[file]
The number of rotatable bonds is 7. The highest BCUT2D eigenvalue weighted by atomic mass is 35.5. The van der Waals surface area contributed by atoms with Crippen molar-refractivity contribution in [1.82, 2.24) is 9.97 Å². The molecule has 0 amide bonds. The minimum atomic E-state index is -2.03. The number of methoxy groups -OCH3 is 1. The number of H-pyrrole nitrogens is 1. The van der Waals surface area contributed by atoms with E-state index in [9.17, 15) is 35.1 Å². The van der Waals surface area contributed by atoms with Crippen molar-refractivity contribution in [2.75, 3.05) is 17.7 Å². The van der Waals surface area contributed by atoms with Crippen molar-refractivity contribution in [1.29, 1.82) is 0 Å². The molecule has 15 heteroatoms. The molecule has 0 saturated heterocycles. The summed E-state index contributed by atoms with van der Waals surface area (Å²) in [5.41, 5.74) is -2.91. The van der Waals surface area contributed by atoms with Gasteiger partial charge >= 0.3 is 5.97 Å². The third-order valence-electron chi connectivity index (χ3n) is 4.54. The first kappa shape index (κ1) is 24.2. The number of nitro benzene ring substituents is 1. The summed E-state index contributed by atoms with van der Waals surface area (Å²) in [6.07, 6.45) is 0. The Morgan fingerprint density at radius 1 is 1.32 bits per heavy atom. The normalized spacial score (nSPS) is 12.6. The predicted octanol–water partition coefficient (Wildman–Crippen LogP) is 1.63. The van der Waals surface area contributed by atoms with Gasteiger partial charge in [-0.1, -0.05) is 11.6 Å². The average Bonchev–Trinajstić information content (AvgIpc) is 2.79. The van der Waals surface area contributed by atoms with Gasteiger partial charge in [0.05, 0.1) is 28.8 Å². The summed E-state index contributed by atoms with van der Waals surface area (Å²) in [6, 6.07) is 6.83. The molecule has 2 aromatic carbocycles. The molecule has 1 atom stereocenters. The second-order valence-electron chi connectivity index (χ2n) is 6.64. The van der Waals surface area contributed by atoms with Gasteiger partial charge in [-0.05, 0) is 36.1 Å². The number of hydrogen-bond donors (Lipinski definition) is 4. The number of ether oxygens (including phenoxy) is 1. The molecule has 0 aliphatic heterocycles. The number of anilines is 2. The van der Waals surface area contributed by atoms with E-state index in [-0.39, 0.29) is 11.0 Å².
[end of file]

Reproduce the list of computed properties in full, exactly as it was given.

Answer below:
The number of rotatable bonds is 7. The highest BCUT2D eigenvalue weighted by atomic mass is 35.5. The van der Waals surface area contributed by atoms with Crippen molar-refractivity contribution in [1.82, 2.24) is 9.97 Å². The molecule has 0 amide bonds. The minimum atomic E-state index is -2.03. The number of methoxy groups -OCH3 is 1. The number of H-pyrrole nitrogens is 1. The van der Waals surface area contributed by atoms with E-state index in [9.17, 15) is 35.1 Å². The van der Waals surface area contributed by atoms with Crippen molar-refractivity contribution in [2.75, 3.05) is 17.7 Å². The van der Waals surface area contributed by atoms with Crippen molar-refractivity contribution in [1.29, 1.82) is 0 Å². The molecule has 15 heteroatoms. The molecule has 0 saturated heterocycles. The summed E-state index contributed by atoms with van der Waals surface area (Å²) in [5.41, 5.74) is -2.91. The van der Waals surface area contributed by atoms with Gasteiger partial charge >= 0.3 is 5.97 Å². The third-order valence-electron chi connectivity index (χ3n) is 4.54. The first kappa shape index (κ1) is 24.2. The number of nitro benzene ring substituents is 1. The summed E-state index contributed by atoms with van der Waals surface area (Å²) in [6.07, 6.45) is 0. The Morgan fingerprint density at radius 1 is 1.32 bits per heavy atom. The normalized spacial score (nSPS) is 12.6. The predicted octanol–water partition coefficient (Wildman–Crippen LogP) is 1.63. The van der Waals surface area contributed by atoms with Gasteiger partial charge in [-0.1, -0.05) is 11.6 Å². The average Bonchev–Trinajstić information content (AvgIpc) is 2.79. The van der Waals surface area contributed by atoms with Gasteiger partial charge in [0.05, 0.1) is 28.8 Å². The summed E-state index contributed by atoms with van der Waals surface area (Å²) in [6, 6.07) is 6.83. The molecule has 2 aromatic carbocycles. The molecule has 1 atom stereocenters. The second-order valence-electron chi connectivity index (χ2n) is 6.64. The van der Waals surface area contributed by atoms with Gasteiger partial charge in [-0.05, 0) is 36.1 Å². The number of hydrogen-bond donors (Lipinski definition) is 4. The number of ether oxygens (including phenoxy) is 1. The molecule has 0 aliphatic heterocycles. The number of anilines is 2. The van der Waals surface area contributed by atoms with E-state index in [-0.39, 0.29) is 11.0 Å².